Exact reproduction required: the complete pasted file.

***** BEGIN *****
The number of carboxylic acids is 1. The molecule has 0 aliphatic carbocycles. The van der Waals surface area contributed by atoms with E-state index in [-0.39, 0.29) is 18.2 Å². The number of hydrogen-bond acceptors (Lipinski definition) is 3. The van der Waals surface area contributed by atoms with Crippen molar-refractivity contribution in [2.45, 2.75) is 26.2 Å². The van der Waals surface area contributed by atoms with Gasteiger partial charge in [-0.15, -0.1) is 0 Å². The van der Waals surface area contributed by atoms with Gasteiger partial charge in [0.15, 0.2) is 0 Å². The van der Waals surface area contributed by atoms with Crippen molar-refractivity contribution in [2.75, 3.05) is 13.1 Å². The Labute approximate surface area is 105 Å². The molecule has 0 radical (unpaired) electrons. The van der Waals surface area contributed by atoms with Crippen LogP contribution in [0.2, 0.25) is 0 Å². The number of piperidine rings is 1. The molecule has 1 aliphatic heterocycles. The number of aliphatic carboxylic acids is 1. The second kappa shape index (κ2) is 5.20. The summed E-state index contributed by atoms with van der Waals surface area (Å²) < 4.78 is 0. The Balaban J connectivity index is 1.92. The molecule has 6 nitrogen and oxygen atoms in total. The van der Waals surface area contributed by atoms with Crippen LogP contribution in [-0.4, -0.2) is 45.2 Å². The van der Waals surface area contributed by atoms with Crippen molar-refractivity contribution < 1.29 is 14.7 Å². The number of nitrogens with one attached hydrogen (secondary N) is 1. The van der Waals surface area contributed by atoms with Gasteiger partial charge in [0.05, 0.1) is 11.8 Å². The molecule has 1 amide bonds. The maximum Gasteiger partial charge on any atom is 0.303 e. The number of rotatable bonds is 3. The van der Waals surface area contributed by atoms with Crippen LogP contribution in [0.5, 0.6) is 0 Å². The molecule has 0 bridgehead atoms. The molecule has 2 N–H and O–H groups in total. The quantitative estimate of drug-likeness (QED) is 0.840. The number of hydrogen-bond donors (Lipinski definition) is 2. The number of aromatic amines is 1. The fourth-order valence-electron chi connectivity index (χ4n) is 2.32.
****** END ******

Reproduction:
The number of carboxylic acids is 1. The molecule has 0 aliphatic carbocycles. The van der Waals surface area contributed by atoms with E-state index in [-0.39, 0.29) is 18.2 Å². The number of hydrogen-bond acceptors (Lipinski definition) is 3. The van der Waals surface area contributed by atoms with Crippen molar-refractivity contribution in [2.45, 2.75) is 26.2 Å². The van der Waals surface area contributed by atoms with Gasteiger partial charge in [-0.15, -0.1) is 0 Å². The van der Waals surface area contributed by atoms with Gasteiger partial charge in [0.15, 0.2) is 0 Å². The van der Waals surface area contributed by atoms with Crippen molar-refractivity contribution in [2.75, 3.05) is 13.1 Å². The Labute approximate surface area is 105 Å². The molecule has 0 radical (unpaired) electrons. The van der Waals surface area contributed by atoms with Crippen LogP contribution in [0.2, 0.25) is 0 Å². The number of piperidine rings is 1. The molecule has 1 aliphatic heterocycles. The number of aliphatic carboxylic acids is 1. The second kappa shape index (κ2) is 5.20. The summed E-state index contributed by atoms with van der Waals surface area (Å²) < 4.78 is 0. The Balaban J connectivity index is 1.92. The molecule has 6 nitrogen and oxygen atoms in total. The van der Waals surface area contributed by atoms with Crippen LogP contribution in [-0.4, -0.2) is 45.2 Å². The van der Waals surface area contributed by atoms with Crippen molar-refractivity contribution < 1.29 is 14.7 Å². The number of nitrogens with one attached hydrogen (secondary N) is 1. The van der Waals surface area contributed by atoms with Gasteiger partial charge in [0.05, 0.1) is 11.8 Å². The molecule has 1 amide bonds. The maximum Gasteiger partial charge on any atom is 0.303 e. The number of rotatable bonds is 3. The van der Waals surface area contributed by atoms with Crippen LogP contribution in [0.5, 0.6) is 0 Å². The molecule has 0 bridgehead atoms. The molecule has 2 N–H and O–H groups in total. The quantitative estimate of drug-likeness (QED) is 0.840. The number of hydrogen-bond donors (Lipinski definition) is 2. The number of aromatic amines is 1. The fourth-order valence-electron chi connectivity index (χ4n) is 2.32.